About Thalia Kruger
Thalia Kruger obtained her BA and LLB degrees from the University of Stellenbosch in South Africa. Thereafter she completed her PHD at the Katholieke Universiteit Leuven in Belgium on “Civil jurisdiction rules in the EU and their impact on third States” (subsequently published by Oxford University Press under the same title). While working on her PHD, she was a teaching and research assistant at the Law Faculty’s Institute for Private International Law where she tutored and lectured on various aspects of private international law and international business law. She has also participated in a research project funded by the European Commission on “International Civil litigation in Europe and relations with third States”.
Thalia subsequently worked at the Flemish Centre for Minorities where she give legal advice on Private International Law in family matters and then conducted EU funded research on international child abduction for Child Focus, an NGO working with sexually exploited and disappeared children.
Thalia is currently senior lecturer in Private International Law at the University of Antwerp (Belgium) and honorary research associate at the University of Cape Town (South Africa).
In Bid Industrial Holdings (Pty) Ltd v Strang and another  SCA 144 (RSA) the Supreme Court of Appeal of South Africa has ruled on 23 November 2007 that arresting a person in order to found or confirm (civil) jurisdiction is unconstitutional. Under South African law, when a person not domiciled in South Africa is […]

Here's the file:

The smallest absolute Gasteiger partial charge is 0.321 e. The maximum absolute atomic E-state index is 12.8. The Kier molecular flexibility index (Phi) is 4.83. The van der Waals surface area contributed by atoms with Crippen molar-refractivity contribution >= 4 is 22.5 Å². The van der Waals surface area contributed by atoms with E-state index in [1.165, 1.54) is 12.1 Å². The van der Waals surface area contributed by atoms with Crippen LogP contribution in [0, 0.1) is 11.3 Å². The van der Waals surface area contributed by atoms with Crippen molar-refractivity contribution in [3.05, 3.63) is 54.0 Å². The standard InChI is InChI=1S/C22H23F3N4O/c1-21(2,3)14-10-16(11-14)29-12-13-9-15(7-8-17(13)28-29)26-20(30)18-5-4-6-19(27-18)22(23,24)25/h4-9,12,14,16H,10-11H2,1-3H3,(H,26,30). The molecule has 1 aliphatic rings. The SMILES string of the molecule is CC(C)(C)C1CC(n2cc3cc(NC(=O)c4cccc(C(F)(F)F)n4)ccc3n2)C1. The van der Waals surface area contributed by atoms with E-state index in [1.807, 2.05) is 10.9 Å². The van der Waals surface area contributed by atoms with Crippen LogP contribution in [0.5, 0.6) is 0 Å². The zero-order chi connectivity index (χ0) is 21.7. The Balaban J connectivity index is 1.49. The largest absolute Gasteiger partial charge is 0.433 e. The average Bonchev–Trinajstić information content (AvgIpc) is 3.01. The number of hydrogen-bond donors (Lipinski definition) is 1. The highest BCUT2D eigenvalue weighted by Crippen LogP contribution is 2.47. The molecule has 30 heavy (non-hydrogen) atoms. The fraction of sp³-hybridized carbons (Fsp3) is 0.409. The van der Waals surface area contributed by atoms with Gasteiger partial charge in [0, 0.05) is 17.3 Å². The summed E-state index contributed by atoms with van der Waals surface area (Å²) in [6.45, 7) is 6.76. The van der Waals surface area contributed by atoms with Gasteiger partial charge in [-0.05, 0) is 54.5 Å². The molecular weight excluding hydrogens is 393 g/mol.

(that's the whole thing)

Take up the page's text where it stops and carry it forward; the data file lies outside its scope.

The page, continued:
The article discusses the 2005 Hague Convention’s rules on jurisdiction (of the chosen and not-chosen courts) and the recognition and enforcement of resulting judgments. It then goes on to examine the role of the new convention in comparison to other conventions and to the Brussels I Regulation. Reference is made to the different objectives of […]
The July 2007 ICLQ contains an article by Prof Jan Neels on the revocation of wills in South African private international law with reference to other Commonwealth jurisdictions and the provisions of the Hague Convention on the Conflict of Laws Relating to the Form of Testamentary Dispositions (1961). Specific reference is made to section 3bis […]
In the case Phelan v Phelan 2007 (1) SA 483 (C) (judgment date 27 July 2006), the High Court of South Africa (Cape Provincial Division) confirmed the conflict of law rule that the place of marriage celebration determines the validity of the marriage. That law applies not only to formal validity, but also to substantial […]
1) Age of majority now 18 in South African law The entry into force of certain sections of the Children’s Act No 38 of 2005 on 1 July 2007 has changed the age of majority in South African law. It is now 18, while it was 21 before (Sec 17 of the Act). This is […]
In a judgment of 17 April 2007, the Court of first instance of Hasselt found that the exception of fraude à la loi did not apply to the following case: A man from India and a woman from The Netherlands married in Sweden. They had no connection to that country (no friends or family; never […]
In Belgium a practice has developed whereby the Belgian embassies in foreign countries may attach a ‘warning’ when legalising a document. The most frequent example is for repudiation. The warning note will then indicate to the future receiver of the document that according to the embassy, the document concerns the unilateral dissolution of a divorce. […]